CEO of Shufflrr and author of Presentation Management: The New Strategy for Enterprise Content.

We’ve all moved to Zoom, Skype and Slack. We’re meeting our sales prospects and business partners remotely. Though nothing will ever replace real human interaction, we are getting some semblance of in-person, eye-to-eye contact. All kinds of meetings and social events have gone virtual. Even late-night talk show hosts are broadcasting from their own homes with green screens and graphics popping up behind their shoulders. Everyone is their own producer.

We’ve mastered remote communication apps, but they seem to be missing one crucial component of the business presentation: Where’s the content? Content is the substance of business; content is the brand and message. The new medium is a remote app, and companies need to start treating that app and that content with the same discipline as any other marketing element.

In business, we all use presentations, infographics, white papers, use cases, videos and spreadsheets to make our case and point, track our progress and document our decisions. Pre-pandemic, when we all worked in a central office, it was easier to maintain brand and message integrity. All we had to do was casually ask someone in marketing for the latest logo, infographic or whatever type of content was needed, and we’d be sure it was accurate, branded and, above all, proven to convert.

Instead of casually asking your buddy down the hall, now we’re using some Frankenstein combination of Slack, Skype, Zoom, mobile text and old school email. I can’t tell how many times I’ve missed a request from a colleague or lost a file because I didn’t check the right app. Or even more frustrating, the request gets lost, completely off your screen — out of sight, out of mind — as the conversation thread grows. Everyone’s got to add their witty one-liners and emojis, and before you know it, one simple request has 40 messages from five other people on Slack. Who knew the ability to scroll back communications to two hours earlier in your day could be the difference between making or missing an important deadline?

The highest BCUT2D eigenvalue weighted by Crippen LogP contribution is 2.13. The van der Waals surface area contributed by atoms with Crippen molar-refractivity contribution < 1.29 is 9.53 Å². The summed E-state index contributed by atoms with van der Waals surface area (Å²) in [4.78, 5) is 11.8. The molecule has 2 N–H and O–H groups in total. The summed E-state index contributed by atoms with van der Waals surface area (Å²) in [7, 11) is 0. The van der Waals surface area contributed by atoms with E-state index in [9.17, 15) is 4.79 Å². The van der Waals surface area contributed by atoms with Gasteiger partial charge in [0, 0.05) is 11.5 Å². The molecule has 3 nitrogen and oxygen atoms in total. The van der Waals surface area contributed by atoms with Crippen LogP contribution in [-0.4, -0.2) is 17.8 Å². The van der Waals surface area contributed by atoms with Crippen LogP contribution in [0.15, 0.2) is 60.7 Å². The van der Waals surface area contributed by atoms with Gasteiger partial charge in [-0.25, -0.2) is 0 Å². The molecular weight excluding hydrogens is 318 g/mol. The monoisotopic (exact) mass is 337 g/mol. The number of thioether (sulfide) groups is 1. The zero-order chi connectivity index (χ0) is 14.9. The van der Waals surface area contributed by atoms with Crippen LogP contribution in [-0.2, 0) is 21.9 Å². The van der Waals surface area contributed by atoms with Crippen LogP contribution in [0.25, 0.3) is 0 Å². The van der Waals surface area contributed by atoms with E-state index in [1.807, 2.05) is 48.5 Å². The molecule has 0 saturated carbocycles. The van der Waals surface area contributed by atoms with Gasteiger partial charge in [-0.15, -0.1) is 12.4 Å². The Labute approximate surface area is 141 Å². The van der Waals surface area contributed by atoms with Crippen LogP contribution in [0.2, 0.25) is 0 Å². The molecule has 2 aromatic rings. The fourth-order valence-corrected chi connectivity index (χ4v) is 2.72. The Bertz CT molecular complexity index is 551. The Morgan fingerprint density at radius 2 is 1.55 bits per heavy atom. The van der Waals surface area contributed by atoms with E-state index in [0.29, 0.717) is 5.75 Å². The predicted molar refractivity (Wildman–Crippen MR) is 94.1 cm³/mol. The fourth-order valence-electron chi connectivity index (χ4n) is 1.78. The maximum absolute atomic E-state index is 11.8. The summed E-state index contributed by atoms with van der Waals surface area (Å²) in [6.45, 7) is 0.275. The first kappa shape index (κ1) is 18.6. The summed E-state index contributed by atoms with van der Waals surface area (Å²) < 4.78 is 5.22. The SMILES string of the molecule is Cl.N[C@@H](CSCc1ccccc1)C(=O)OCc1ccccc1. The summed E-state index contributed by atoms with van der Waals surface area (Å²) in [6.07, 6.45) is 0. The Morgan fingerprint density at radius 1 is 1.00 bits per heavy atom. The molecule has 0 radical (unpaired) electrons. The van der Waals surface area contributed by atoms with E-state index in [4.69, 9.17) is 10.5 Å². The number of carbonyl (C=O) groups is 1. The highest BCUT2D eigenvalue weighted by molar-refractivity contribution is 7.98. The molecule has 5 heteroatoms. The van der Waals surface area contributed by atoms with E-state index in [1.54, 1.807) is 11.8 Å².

How does content meet communications when everyone is dispersed? How does a company manage its brand and message when everyone is working in their own vacuum? And how do you maintain document privacy on your laptop while you’re in the middle of a screen share presentation? I was recently hosting a screen share when a Skype message flagged the lower corner of my computer, and it wouldn’t go away. It was a message from my client’s competitor. It was stuck, and I couldn’t hide it. My client actually texted my personal mobile to close that window. How embarrassing.

When the meeting requires a prepared PowerPoint presentation, it’s easy enough to present that one file, but linear presentations are quickly becoming a thing of the past. Instead, interactive meetings that wander from one topic to another require more flexibility and access to a variety of content and are dominating the way business is done. You still need control, which is why it’s crucial for your business to store all its up-to-date, ready-to-go content in once place — be it a shared folder, Dropbox or more advanced presentation management systems — that must be easily accessible to everyone on the team. More than ever, there should be one person in charge of updating and organizing that content, so the team is sure that they are using the latest and greatest.

Today’s business presentations are more conversational than ever. It’s no longer preplanned; it evolves and flows. So your presentation content must evolve and flow with it. If an unexpected topic — or audience request — comes up, then you want to make sure you can address it with your best business content. That’s why it needs to be easily located (like referring to a picture of the beach on your smartphone while telling a friend about your latest vacation, for example).

As we become more comfortable with remote meetings and presentations, and our habits adapt to their efficiencies, we’ll see the next generation of remote apps offering greater content capabilities, such as an approved library of content within a closed environment. These innovations will provide the flexibility and the ease to adapt and update our content on the fly while keeping others’ eyes away from our personal information. But, in the meantime, we must develop our own workflows to eliminate these shortcomings.


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